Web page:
He employs the Sanskrit technical terms to the designate each of vinaiyeccam types. But Viracoliyam which is considered to be a Sanskrit based work. Like Prayokavivekam doesn’t talk about these patterns. It seems that Prayokavivekam follows Tolkappiyam in the classification but adopts Sanskrit technical terms to designate them.
Morphological analysis :-
Dr. Caldwell classifies the verbal participles in to,
- Verbal participle patterns – Ceytu,Ceyyu ,Ceypu, Ceyya
- Purpose participle patterns – Ceyyiya,Ceyyiyar,Ceyarku
- Conditional participle patterns – Ceyin
- Infinitive participle patterns – Ceya
- Adverbial participles – Pin , mum , kaal , katai, vali, itattu3
This pattern of the form may be segmented as Cey-t-u. ‘ Cey’ verbal stem. ‘t’ – past tense marker and ‘u’ may be identified as verbal participle marker. Viracoliyam and Prayokavivekam employs the word ‘tuva’ instead ‘ Ceytu’. The tense of this participle pattern possess a difficult problem. Tolkappiyanar says that the pattern ‘Ceytu’ which denotes past tense may also occur in the future tense. Nannul, Ilakkana Vilakkam and Saminatam say that the pattern denotes only past tense. But prayokavivekam says that it denotes three tenses. Ilakkana Kottu and Muttuviriyam are of the opinion that there is no tense signification in the vinaiyeccam.
(ex.) untu – vantaan
Untu – Varukiraan
Untu – Varuvaan
This pattern of form may be segmented into cey, -pu. ‘Cey’ verbal stem ‘pu’ participle termination. Nannuul , Ilakkanavilakkam and Saminatam mention that the pattern ‘ Ceypu’ denotes only past tense. But Prayokavivekam says that it denotes three tenses. Naccinarkiniyar points out that it denotes an action done previous to that of the following verb and rarely the future tense.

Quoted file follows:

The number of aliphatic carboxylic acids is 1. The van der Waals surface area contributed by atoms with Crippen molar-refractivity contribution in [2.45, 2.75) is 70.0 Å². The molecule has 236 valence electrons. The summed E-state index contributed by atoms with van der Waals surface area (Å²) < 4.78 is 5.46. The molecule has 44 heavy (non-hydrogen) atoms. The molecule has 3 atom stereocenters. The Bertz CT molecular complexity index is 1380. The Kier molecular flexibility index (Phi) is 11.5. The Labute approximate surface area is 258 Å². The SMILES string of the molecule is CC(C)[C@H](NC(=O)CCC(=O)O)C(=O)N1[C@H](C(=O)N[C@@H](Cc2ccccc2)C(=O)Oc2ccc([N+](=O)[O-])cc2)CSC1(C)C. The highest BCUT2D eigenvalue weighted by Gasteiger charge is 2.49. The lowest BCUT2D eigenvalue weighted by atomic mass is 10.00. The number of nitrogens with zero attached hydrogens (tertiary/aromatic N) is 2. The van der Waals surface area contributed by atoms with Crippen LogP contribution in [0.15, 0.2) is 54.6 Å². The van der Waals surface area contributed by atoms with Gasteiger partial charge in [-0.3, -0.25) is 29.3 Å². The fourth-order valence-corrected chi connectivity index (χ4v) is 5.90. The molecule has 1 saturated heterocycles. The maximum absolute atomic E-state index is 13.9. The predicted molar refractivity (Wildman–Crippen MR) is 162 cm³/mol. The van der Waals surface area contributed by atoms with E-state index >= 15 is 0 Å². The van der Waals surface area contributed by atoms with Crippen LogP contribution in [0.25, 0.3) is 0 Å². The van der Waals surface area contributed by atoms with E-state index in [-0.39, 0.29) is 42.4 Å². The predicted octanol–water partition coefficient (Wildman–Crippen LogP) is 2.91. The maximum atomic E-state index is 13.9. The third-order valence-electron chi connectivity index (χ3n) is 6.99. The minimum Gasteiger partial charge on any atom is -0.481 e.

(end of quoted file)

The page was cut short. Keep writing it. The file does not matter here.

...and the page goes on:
Ceyyuu and Ceyyaa patterns:-
Tolkappiyanar includes ‘ ceyyuu’ in the list of adverbial participle patterns but only refers to the pattern ‘ ceyyaa’ in Ezhutatikaram, while dealing with the external Sandhi changes of words with final ‘a’. These patterns ceyyuu and ceyyaa may be segmented as ‘ cey-uu and cey- aa, ‘ cey’ verbal stem uu and aa participle markers. According to Cenavarayar, the forms of the pattern ‘ceyyu’ denote the past tense. Teyvacilaiyar mentions that they denote either past or present. According to Naccinarkiniyar and Nannular they denote past tense. Ilakkanakottu and Saminatam also say that it denote past tense. As there is no tense marker in the above two patterns of forms they may be taken to denote different tenses.
This pattern consists of the verbal participle pattern ‘ ceytu’ and the infinitive participle pattern ‘ena’. The form ‘ena’ may be analysed into ‘en-a’, en – verbal stem a infinitive participle marker. Nannul and Ilakkanavilakkam say that it denotes past tense.
Ceyyiya and Ceyyiyar patterns:-
These patterns consist of the verbal stem cey and the suffixes ‘iya’ and ‘iyar’ Ilampuranar is silent regarding the tense of these patterns of these forms. All the other commentators and authors are agreed in attributing the future tense signification to them. There is no overt marker to denote the tense in them.
This pattern is used to denote a purposive significate. This consists of the verbal noun ceyal and dative marker ‘ku’. According to Cenavaraiyar and Teyvaccilaiyar the forms of this pattern but it does not talk about its tense signification. Viracoliyam , Nannul, Prtayokavivekam, Ilakkana kottu and Saminitam do not include this in the list of adverbial participle patterns.
This participle pattern consists of the verbal stem and the suffix ‘n’. According to Cenavaraiyar, the form of this pattern denotes three tenses but according to Teyvaccilaiyar, Naccinarkiniyar, Nannular and Vaitianatatecihar denote only the future tense.
The Dravidian Linguistics Dr. Caldwell, L.V. Ramaswamy Aiyar and others also consider ‘ ceya’ as the pattern of infinitive participles4. The form ceya consists of verbal stem ‘ cey’ and the suffix’a’. The ‘ceya’ is called as ‘tuman’ in Viracoliyam and ‘ tumun ‘ in Prayokavivekam. It is evident that tense is not marked in this form and it say that the pattern ‘ceya’ denote only present tense, but the commentator of Nannul and prayokavivekam say that it denotes three tenses.